Qudsia Rashid, Md. Asim Azhar, Asma Naseem, Md. Sazzad Khan, Poonam Singh, Mohamad Aman Jairajpuri
Protein Conformation and Enzymology Lab, Department of Biosciences, Jamia Millia Islamia, New Delhi-110025, India.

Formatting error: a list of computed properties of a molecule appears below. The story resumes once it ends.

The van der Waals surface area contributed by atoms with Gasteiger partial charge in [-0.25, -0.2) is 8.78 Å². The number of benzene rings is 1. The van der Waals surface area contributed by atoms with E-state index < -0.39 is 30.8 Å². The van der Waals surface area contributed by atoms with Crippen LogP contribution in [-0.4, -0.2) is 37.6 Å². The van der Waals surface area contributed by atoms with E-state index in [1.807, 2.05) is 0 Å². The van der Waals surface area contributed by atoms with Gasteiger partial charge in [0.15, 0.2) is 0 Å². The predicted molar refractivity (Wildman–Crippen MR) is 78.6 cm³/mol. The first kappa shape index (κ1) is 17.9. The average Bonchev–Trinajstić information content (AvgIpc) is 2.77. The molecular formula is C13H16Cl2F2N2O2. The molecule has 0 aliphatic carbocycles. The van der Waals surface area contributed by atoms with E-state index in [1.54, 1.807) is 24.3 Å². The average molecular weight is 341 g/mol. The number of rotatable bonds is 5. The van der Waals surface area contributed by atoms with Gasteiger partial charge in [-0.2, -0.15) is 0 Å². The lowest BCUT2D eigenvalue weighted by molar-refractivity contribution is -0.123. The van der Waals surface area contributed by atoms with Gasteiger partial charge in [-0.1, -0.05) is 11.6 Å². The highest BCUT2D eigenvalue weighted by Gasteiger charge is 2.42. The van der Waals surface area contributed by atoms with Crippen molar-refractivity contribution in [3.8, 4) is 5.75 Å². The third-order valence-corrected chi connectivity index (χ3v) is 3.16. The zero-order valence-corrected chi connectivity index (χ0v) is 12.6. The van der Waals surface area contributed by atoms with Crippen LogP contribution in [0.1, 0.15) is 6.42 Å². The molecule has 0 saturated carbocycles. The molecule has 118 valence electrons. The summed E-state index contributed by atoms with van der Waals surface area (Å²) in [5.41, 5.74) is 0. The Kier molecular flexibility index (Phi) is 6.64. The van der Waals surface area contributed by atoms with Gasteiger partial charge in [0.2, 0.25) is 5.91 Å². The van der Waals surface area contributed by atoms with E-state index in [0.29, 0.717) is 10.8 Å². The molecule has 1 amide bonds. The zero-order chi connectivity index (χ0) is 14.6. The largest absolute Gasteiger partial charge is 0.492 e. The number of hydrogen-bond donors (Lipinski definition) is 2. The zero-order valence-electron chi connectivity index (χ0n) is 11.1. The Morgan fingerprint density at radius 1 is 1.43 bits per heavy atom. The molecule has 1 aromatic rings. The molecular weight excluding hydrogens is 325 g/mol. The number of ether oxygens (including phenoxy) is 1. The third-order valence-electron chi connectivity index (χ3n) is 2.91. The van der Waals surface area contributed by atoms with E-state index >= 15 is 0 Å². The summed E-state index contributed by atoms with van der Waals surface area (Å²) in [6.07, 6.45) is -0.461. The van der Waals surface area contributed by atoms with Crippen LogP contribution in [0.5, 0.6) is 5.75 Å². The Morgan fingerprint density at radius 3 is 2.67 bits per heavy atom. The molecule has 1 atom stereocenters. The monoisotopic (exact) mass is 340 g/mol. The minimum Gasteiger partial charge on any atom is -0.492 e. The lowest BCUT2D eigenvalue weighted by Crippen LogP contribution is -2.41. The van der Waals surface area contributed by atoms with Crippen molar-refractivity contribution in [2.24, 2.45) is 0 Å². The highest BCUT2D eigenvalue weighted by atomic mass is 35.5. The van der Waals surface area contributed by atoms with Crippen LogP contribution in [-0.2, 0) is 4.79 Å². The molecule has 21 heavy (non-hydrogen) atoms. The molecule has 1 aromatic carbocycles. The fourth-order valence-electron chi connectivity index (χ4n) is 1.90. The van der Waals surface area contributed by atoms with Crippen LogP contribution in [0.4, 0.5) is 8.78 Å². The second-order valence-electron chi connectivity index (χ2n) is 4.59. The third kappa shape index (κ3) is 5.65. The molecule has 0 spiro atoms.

An elevated prothrombotic state is a major risk factor for venous thromboembolism, atrial fibrillation and cardiac strokes. The regulation of various coagulation cascade proteases plays an important role in determining a prothrombotic state. Clinically used anticoagulants are inhibitors of enzymes involved in the coagulation pathway, primarily thrombin and factor Xa. The conformational activation of antithrombin by heparin is a critical step in the inhibition of factor Xa by antithrombin. Despite heparin being the most potent physiological activator which enhances the otherwise very lethargic antithrombin inhibition of factor Xa by approximately 1000 folds, the conventional heparin therapy poses serious complications because of heparin`s polyanionic nature and its cross-reactivity. Out of the numerous attempts to design or discover new molecules as anticoagulants, designing molecules that may activate antithrombin is quite promising. A theoretical screening approach for identifying alternative non-heparin conformational activators of antithrombin for factor Xa inhibition is an ideal strategy to identify lead compounds and modify them for an appreciable activation of antithrombin. Binding specificity of various polyphenolic scaffolds to antithrombin at the heparin binding site is the best indicator of its conformational activation potential. A screening strategy has been applied using a blind docking protocol to find the binding energy and interactions of the modified versus unmodified organic scaffolds. We choose some representative organic compounds that have been shown to be involved in coagulation modulation by affecting antithrombin. Flavonoids, Xanthones, Dihydroxybenzofurans (DHP) and Tetrahydoisoquinoline were sulfated at specific location to target ATIII to compare their binding energies and specific interactions with their corresponding non-sulfated molecules. The interactions computed using Autodock has shown that blind docking can easily distinguish between the changes in specificity due to the sulfation. Non-sulfated hesperetin binds antithrombin in strand 2A in the extended heparin binding site region which is involved in the propagation of conformational change on account of heparin binding. Sulfation of hesperetin switches the affinity away from the heparin binding site where it now binds the C-sheet with a binding energy of -6.8 kcal/mol. Effect of sulfated hesperetin on coagulation, antithrombin and factor Xa inhibition will be checked after synthesis. Querecitin, rutin, mangiferin and benzofuran bind away from the heparin binding site in the native state but a sulfation induced binding specificity switch takes place where they now bind specifically in the heparin binding site. Significant increase in the binding energy is observed in Rutin for the heparin binding site on account of sulfation. These results clearly indicated that a sulfation based specificity switch either inside or away from the heparin binding site can be used as an initial screening to test a range of organic scaffolds. Specific increase in the affinity on account of sulfation or other modifications can also be detected. The results also emphasize that blind docking is a much better screening strategy to isolate lead compound. Read More …